Total stimulatable PARP activity was measured by modification of a previously described method [6] validated to the GCLP standards and used as a pharmacodynamic endpoint for clinical trials [18]. This assay measures PARP activity that has been maximally stimulated by a double-stranded oligonucleotide in the presence of excess NAD+, thereby eliminating error due to variable activation of the enzyme by DNA damage accidentally introduced during processing. Quality control samples of L1210 cells were included in each assay. As part of the validation of this assay, the day-to-day variation between samples from the same individual was measured in independent experiments. In eight individual HV, the mean maximum variation in PARP activity, measured on three different days, was 1.5±0.2-fold. PARP activity was measured in triplicate samples of 104 digitonin-permeabilized cells in a reaction mixture containing 350 μmol/l NAD+ and 10 μg/ml oligonucleotide (CGGAATTCCG) (Europrim) in a reaction buffer of 100 mmol/l Tris/HCl and 120 mmol/l MgCl2 (pH 7.8) in a final volume of 100 μl for 6 min at 26 °C. After blotting on to a nitrocellulose membrane (Hybond-N; Amersham), the PAR was detected following incubation with the primary anti-PAR 10H antibody (1:1000) then with HRP-conjugated goat anti-mouse secondary antibody (1:1000; Dako) and finally ECL reaction and chemiluminesence detection as described above. Results were expressed relative to the number of cells loaded by reference to a poly(ADP-ribose) standard curve (0–25 pmol; Enzo Life Sciences).

Mouse liver samples were thawed and the wet weight was recorded prior to homogenization in 3 vol. of ice-cold iso-osmotic buffer (Ultra-Turrax T25; Janke and Kunkel). The homogenate was diluted with iso-osmotic buffer to yield a final dilution of 1:2000. The protein content was measured by the colorimetric Pierce protein assay (Thermo Scientific) prior to assaying PARP-1 activity as described above.

Statistical analysis

Each sample was analysed in triplicate (PARP activity) or in duplicate (PARP-1 expression) and results were expressed as the means. The normality of the data distribution was tested by Shapiro–Wilk and D'Agostino and Pearson tests (GraphPad). The distribution of PARP-1 activity and expression was highly skewed and so a log transformation was applied in order to obtain a more Gaussian-like distribution. Mean log-transformed PARP-1 activity and expression was compared between sexes and between HV and CP using the Student's t test. ANCOVA (analysis of co-variance) and linear regression were used to determine associations between activity and expression, and between activity, expression and age, weight and sex. The χ2 test and Freeman–Halton extension of the Fisher's exact test were used for analysis of genotype frequencies. The level of significance (P) was set at 0.05.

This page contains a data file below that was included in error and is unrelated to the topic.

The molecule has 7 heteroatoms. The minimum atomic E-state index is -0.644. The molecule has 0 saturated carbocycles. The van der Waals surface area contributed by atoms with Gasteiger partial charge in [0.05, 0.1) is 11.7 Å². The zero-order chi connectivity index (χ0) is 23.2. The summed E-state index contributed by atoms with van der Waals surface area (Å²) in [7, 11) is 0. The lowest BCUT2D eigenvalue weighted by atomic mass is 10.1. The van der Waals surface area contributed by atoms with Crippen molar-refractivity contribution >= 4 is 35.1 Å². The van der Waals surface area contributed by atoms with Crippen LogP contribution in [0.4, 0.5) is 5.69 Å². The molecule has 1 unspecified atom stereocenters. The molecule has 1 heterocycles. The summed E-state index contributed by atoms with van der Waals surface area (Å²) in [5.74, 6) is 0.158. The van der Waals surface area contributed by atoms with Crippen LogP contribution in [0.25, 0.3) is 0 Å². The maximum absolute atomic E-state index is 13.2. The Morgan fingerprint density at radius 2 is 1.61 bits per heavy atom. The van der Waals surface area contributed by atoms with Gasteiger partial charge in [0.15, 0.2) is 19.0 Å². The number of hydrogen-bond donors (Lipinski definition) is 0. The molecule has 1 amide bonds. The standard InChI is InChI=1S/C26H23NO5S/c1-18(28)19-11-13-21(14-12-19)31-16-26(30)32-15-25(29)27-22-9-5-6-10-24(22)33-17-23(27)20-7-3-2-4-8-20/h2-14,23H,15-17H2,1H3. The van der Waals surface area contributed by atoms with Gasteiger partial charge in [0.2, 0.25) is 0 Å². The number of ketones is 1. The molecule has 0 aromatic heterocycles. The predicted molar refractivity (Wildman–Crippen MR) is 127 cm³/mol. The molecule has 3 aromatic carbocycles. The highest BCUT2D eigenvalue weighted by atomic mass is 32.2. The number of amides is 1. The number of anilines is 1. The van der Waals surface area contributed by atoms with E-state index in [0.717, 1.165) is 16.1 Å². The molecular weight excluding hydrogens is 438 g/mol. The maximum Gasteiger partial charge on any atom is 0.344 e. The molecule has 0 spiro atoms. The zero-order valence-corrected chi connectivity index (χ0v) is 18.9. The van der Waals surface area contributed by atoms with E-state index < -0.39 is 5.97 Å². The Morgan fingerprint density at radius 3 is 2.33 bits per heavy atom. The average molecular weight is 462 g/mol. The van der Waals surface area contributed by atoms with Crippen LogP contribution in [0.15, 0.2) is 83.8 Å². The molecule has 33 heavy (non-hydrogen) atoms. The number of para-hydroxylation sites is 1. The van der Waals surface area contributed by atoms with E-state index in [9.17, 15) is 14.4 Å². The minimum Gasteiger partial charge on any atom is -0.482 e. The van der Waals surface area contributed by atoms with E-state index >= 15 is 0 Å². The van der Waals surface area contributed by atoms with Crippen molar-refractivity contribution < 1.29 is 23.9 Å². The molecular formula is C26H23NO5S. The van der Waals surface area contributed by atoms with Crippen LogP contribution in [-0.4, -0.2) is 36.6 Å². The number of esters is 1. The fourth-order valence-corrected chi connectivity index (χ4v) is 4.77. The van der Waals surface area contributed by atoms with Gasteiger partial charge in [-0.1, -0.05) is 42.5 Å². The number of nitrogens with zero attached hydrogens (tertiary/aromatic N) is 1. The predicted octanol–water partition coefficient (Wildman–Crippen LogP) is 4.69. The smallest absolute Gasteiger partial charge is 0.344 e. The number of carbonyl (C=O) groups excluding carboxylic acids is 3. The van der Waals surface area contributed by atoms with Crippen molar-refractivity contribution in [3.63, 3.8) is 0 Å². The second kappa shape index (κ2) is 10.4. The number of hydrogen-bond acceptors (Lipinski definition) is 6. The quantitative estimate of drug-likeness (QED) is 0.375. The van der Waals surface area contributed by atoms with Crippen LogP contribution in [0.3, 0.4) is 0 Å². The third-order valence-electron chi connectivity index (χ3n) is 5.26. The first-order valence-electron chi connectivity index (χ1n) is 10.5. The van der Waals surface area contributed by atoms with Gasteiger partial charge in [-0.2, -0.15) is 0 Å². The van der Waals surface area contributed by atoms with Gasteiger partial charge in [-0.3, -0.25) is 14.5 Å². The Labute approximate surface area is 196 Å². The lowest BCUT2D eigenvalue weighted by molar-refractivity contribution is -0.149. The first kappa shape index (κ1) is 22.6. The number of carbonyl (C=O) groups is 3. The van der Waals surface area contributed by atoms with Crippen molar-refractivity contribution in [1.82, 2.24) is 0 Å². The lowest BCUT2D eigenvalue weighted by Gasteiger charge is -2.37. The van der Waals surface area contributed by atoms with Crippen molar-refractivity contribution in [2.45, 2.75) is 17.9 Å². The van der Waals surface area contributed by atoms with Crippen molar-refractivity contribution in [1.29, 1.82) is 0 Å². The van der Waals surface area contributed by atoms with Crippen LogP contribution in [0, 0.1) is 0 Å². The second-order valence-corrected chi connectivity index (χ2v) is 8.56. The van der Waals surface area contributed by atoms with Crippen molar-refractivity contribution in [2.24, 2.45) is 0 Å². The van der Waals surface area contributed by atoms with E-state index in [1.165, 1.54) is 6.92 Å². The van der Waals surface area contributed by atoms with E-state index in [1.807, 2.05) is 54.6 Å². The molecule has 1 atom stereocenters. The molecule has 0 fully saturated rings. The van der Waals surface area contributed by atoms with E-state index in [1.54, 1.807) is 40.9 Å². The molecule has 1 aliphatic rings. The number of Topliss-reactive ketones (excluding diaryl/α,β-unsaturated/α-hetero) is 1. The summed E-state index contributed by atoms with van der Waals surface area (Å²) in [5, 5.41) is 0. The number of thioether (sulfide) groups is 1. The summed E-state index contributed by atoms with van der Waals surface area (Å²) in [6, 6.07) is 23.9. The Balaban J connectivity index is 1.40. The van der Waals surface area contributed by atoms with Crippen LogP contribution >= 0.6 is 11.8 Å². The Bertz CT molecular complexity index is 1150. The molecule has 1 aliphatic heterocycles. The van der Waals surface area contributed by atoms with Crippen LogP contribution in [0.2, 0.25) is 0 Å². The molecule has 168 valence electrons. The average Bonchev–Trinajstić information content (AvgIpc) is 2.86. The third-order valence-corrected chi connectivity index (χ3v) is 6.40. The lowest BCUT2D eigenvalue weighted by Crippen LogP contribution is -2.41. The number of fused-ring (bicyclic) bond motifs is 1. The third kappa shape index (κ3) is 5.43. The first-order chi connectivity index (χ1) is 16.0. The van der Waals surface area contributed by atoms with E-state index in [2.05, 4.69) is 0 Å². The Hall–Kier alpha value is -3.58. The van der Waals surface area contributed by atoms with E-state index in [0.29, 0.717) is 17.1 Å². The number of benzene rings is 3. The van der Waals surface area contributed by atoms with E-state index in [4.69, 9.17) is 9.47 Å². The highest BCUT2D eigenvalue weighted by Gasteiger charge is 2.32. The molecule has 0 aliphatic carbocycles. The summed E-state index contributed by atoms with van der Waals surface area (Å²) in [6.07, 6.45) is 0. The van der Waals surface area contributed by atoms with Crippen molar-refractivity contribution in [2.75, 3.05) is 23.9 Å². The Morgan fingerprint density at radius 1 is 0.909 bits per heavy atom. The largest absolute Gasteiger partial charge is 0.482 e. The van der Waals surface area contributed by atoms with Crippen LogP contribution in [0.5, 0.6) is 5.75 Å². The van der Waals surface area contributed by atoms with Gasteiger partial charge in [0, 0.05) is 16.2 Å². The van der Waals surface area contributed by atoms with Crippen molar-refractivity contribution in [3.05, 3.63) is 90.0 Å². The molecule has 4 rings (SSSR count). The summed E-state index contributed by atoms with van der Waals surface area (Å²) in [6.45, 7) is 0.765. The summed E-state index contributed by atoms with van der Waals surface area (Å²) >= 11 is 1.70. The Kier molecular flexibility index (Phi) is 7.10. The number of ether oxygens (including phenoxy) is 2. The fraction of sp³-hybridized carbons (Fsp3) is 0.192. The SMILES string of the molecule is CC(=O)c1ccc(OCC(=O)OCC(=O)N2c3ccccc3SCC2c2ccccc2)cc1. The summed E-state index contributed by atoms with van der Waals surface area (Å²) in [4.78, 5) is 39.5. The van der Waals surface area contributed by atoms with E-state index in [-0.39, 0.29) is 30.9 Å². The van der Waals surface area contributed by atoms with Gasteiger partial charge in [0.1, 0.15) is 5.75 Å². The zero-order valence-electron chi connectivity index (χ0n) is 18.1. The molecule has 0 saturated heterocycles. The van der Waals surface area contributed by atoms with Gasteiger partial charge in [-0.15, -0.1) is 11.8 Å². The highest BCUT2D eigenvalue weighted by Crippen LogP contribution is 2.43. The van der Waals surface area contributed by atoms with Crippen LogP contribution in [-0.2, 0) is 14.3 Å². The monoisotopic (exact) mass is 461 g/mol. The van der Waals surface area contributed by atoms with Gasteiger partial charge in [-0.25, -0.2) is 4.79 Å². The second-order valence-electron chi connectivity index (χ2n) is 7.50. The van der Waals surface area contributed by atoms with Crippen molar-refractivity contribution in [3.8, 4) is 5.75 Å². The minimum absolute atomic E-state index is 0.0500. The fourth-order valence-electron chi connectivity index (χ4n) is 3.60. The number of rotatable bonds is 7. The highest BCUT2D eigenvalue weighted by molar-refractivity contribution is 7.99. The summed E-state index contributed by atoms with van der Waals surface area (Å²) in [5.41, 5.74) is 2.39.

RESULTS

PARP-1 gene polymorphisms

2444T>C SNP (V762A) in the catalytic domain

The 2444T>C SNP (rs1136410), resulting in the amino acid substitution V762A in the PARP-1 catalytic domain is reported to lead to reduced PARP-1 catalytic activity. The genotype frequencies are given in Table 2. There was no evidence that the distribution was not in Hardy–Weinberg equilibrium in HV and CP (P=0.88 and P=0.31 respectively). The variant (minor) allele frequency (MAF) for both groups was 14% and was within the reported range for studied populations (5–33%) [2123]. There was no difference in genotype distribution between HV and CP (P=0.9). Neither the T/C nor the C/C genotypes were associated with an increased risk of cancer when compared with T/T [OR (odds ratio), 1.06; 95% CI (confidence interval), 0.50–2.20 and 0.48; 95% CI, 0.03–7.81 respectively].

View this table:
Table 2 Distribution of PARP-1 genotypes

(a) 2444T>C (V762A) polymorphism. For active site, 2444T>C SNP C/C is a variant/variant. P=0.9. (b) (CA)n polymorphism. Promoter polymorphism: SS, short alleles (CA)11–12/(CA)11–12; SL, short/long alleles (CA)11–12/(CA)13–20; LL, long/long alleles (CA)13–20/(CA)13–20. P=0.003. There was no statistically significant difference in genotype distribution between HV and CP.

(CA)n microsatellite instability in PARP-1 promoter region

It has been proposed that a long CA polymorphism in the promoter region of the PARP-1 gene may result in increased PARP-1 expression. We therefore investigated the length of these microsatellite repeats in all subjects' genomic DNA samples. Analysis of the allele frequencies in HV and CP revealed the presence of the two most common alleles, namely (CA)11 and (CA)15, which formed the three most common genotypes: HV, (CA)11/(CA)11 (61%), (CA)11/(CA)15 (16%) and (CA)15/(CA)15 (9%) and CP, (CA)11/(CA)11 (78%), (CA)11/(CA)15 (14%) and (CA)15/(CA)15 (3%). As previously established [24] we grouped the CA microsatellite into two alleles: short, comprising (CA)11–(CA)12 and long, comprising (CA)13–(CA)20. Genotype frequencies given by this biallelic approach are presented in Table 2. There was a statistically significant difference in the genotype distribution between CP and control subjects (P=0.003); CP had a higher frequency of the SS [short alleles (CA)11–12/(CA)11–12] genotype compared with HV (80% against 59%). The SS genotype was significantly associated with an increased risk of cancer (OR, 5.22; 95% CI, 1.79–15.24) using LL [long/long alleles (CA)13–20/(CA)13–20] as the reference group.

PARP-1 expression

We found that PARP-1 protein expression (see, for example, Supplementary Figure S1 at http://www.BiochemJ.org/bj/436/bj4360671add.htm), successfully analysed in 44 HV subjects, showed a large variation between the lowest and the highest expression in subjects [CV (coefficient of variation)=95%]; range 0.02–0.78 ng of PARP-1/μg protein with a mean value of 0.21 ng/μg and a median value of 0.12 ng/μg. Significant variation in PARP-1 expression was also observed in CP (0.03–1.55 ng/μg, CV=104%) with a mean value of 0.23 ng/μg and median value of 0.16 ng/μg. We did not observe any statistically significant difference in expression between HV and CP (P=0.18, Figure 1A) or men and women either in HV or in CP (P=0.1 and P=0.13 respectively, Figure 1B).